Balteem is a captivating town of majestic palm trees and generous people situated on Egypt’s northernmost tip. Jutting out into the Mediterranean and flanked by Lake Burullus to the west, the city and its adjoining modest resort town were best known as Umm Kulthum’s favorite place to spend her summer holidays. But it was suddenly thrust onto the national political map in 1995 when charismatic neo-Nasserist activist Hamdeen Sabahy ran for parliament to represent the large constituency comprising Balteem and the adjoining southern town of Hamoul. Since then, Balteem has become a flashpoint district in every national election.

Sabahy’s 1995 bid was unsuccessful. Two of his female voters died when security forces fired into a crowd of women amassing before a polling station. He ran again and won in 2000 and 2005, thanks to the onset of judicial supervision, unseating the NDP’s four-term incumbent Ahmed Se’da and losing another voter to police violence in 2005 named Gom’a al-Ziftawy.

Sabahy is an unusual figure in Egyptian politics, a leading member of the Cairo opposition political class who happens to have a large and loyal constituency in his provincial hometown. Born in July 1954 to a father who made a living as a farmer, Sabahy was one of millions of beneficiaries of Gamal Abdel Nasser’s redistributive policies. He majored in journalism and mass communications at Cairo University and had his first sampling of national fame when he and fellow university student activist and Muslim Brother Abdel Moneim Aboul Fotouh carried on an unscripted, live televised debate with President Sadat on 2 February 1977. Sabahy’s ties to his base fit none of the familiar categories that structure Egyptian electoral politics. He doesn’t come from a family of local notables. He’s not an Islamist, in a district with a Muslim Brother following. And while he does provide services to the district, notably irrigation pumps for Balteem’s farmers, the scale of benefits is nowhere near what even a middling NDP member can muster.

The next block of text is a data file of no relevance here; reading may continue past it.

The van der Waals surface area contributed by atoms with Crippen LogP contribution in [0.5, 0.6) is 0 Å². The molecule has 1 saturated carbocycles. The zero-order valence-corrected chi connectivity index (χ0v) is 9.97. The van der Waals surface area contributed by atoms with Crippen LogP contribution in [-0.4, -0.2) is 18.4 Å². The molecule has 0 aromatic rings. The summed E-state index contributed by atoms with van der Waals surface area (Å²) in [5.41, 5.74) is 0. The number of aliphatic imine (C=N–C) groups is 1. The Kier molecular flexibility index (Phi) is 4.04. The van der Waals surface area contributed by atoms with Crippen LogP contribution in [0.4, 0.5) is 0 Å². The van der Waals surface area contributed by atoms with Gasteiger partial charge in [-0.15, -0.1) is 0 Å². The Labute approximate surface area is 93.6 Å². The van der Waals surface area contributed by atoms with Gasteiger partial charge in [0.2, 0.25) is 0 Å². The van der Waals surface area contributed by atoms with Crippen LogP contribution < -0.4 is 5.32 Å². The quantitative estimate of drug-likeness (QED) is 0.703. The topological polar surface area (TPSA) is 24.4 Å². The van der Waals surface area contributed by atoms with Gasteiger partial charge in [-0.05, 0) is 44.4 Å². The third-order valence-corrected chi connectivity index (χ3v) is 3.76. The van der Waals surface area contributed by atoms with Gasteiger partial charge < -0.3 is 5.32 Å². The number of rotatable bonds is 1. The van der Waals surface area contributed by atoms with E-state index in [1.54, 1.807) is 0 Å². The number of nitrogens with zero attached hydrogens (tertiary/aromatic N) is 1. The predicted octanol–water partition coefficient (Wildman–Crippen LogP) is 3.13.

The links between Sabahy and his constituents are based on his politics and personal qualities. On domestic policy, he supports the package of constitutional reforms long demanded by the opposition and recently taken up by Mohamed ElBaradei, and favors a large government role in the economy. On foreign policy, he advocates a stance independent of American and Israeli interests and much more pro-active in defense of Palestinian rights.

This year, Sabahy’s main contender is NDP member Essam Abdel Ghaffar, backed by the NDP’s Ahmad Ezz and dubbed a “distinctive deputy under the parliamentary rotunda” by the government party. Abdel Ghaffar is a local entrepreneur with a support base centered in the town of Hamoul. He secured the labor seat for the district in the 2005 elections but this year is running for the professionals’ seat, after an NDP rival sued to compel him to change his labor affiliation, pointing out that Abdel Ghaffar is a businessman listed in the city’s commercial registry. His moment of fame came when he and two other NDP MPs assaulted a parliament photographer during a plenary session when the latter photographed Abdel Ghaffar chastising a Wafd MP for printing in the Wafd newspaper a photo of Abdel Ghaffar sleeping in parliament.